Ohio performs that service for adoptive parents in other states who
are heterosexual couples. But it refused to issue a certificate to the
“There is a growing national judicial consensus that state marriage
laws treating heterosexual and same-sex couples differently violate
the Fourteenth Amendment, and it is this Court’s responsibility to act
decisively to protect rights secured by the United States
Constitution,” Black wrote in his decision.
Black, an appointee of President Obama, had faced a similar issue in a
case last year dealing with the listing of a same-sex spouse on a
The judge ordered Ohio officials to record the name of the spouse on
the state-issued death certificate. Officials had declined to do so.
The judge ruled that the state’s refusal violated the surviving
spouse’s constitutional right to not be deprived of one’s
already-existing legal marriage and its associated benefits and
In ruling for the couples Monday, Black said it was clear that Ohio
lawmakers and voters who supported the same-sex marriage ban had acted
“with discriminatory animus and without a single legitimate
“Ohio’s marriage recognition ban embodies an unequivocal, purposeful,
and explicitly discriminatory classification, singling out same-sex
couples alone, for disrespect of their out-of-state marriages and
denial of their fundamental liberties,” he wrote.
The judge said the state’s action relegated lesbian and gay married
couples to “a second-class status in which only their marriages are
deemed void in Ohio.”
Lawyers for the state had argued that Ohio’s same-sex marriage ban was
justified as a legitimate effort by the state to preserve the
traditional definition of marriage without regard to decisions made by
They said judges should respect decisions made by lawmakers and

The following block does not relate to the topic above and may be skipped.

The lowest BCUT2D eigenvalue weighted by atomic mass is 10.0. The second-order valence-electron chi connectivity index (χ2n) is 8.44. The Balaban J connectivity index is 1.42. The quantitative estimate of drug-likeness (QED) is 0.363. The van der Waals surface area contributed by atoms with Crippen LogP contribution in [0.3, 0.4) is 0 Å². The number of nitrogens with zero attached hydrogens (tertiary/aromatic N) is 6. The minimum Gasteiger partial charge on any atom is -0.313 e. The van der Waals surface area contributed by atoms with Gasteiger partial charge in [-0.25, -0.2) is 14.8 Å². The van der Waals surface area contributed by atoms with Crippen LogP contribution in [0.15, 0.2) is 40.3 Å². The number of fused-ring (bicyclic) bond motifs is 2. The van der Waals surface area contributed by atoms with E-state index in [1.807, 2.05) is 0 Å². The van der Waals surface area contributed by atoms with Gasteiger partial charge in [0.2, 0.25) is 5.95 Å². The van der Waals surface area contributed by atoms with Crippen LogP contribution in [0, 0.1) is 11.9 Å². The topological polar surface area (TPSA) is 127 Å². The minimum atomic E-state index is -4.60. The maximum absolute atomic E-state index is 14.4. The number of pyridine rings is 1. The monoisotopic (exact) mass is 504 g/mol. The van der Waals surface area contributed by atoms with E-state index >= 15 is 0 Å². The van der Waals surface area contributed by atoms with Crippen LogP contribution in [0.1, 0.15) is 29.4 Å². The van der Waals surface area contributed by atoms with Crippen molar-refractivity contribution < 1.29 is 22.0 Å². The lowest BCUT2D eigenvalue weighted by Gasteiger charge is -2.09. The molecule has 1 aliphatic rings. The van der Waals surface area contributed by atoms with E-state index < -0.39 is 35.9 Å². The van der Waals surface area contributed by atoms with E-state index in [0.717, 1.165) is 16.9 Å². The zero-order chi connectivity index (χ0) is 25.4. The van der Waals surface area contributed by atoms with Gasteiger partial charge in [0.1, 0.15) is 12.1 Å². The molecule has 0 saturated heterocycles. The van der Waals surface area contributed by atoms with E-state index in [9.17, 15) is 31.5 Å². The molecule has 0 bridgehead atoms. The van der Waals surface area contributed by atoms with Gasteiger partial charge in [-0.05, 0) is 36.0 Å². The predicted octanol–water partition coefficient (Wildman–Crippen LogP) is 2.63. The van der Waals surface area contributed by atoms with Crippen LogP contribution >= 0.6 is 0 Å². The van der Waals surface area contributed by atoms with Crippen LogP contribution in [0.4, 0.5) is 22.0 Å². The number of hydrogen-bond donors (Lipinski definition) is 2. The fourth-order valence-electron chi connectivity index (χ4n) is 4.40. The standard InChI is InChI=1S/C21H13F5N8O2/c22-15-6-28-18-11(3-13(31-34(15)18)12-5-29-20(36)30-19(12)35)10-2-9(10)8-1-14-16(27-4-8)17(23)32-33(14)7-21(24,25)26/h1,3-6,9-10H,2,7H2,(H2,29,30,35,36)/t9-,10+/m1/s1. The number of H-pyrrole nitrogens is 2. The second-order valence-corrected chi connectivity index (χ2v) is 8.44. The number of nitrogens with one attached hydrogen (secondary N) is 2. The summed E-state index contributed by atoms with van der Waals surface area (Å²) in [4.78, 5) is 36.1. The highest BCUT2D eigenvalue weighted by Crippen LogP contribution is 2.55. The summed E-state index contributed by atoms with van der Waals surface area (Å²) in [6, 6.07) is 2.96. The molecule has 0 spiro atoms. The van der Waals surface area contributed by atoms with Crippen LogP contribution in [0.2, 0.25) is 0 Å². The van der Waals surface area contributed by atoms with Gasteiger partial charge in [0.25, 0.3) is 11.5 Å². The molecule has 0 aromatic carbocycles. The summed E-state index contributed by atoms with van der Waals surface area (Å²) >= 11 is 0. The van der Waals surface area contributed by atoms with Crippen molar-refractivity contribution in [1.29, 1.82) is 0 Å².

referendum results that represent the declared will of the people of
Ohio. They argued that democratic mechanisms in the state were able to
encounter and embrace social change in a deliberate and careful way.
Black was not impressed. “Repeated appeal to the purportedly sacred
nature of the will of Ohio voters is particularly specious,” he said.
“These vague, speculative, and/or unsubstantiated state interests rise
nowhere near the level necessary to counterbalance the specific,
quantifiable, particularized injuries… suffered by same-sex
couples,” Black said.
The judge noted that the state’s refusal to act on the birth
certificate requests subjected children of same-sex couples to a
variety of harms that children of opposite-sex couples will never
“The Supreme Court has long held that disparate treatment of children
based on disapproval of their parents’ status or conduct violates the
Equal Protection Clause,” Black wrote.
Children in families of same-sex couples could not be “denied the
right to two legal parents, reflected on their birth certificates and
given legal respect, without sufficient justification.” The judge
noted, “No such justification exists.”
Evan Wolfson, president of the gay rights group Freedom to Marry
praised Black’s decision.
“Couples who are married should be treated as married no matter where
they are in the country, including Ohio,” he said. “Couples should not
have to play ‘now you’re married, now you’re not’ as they travel,
work, move, or return home.”
The case is Henry v. Himes (14cv129).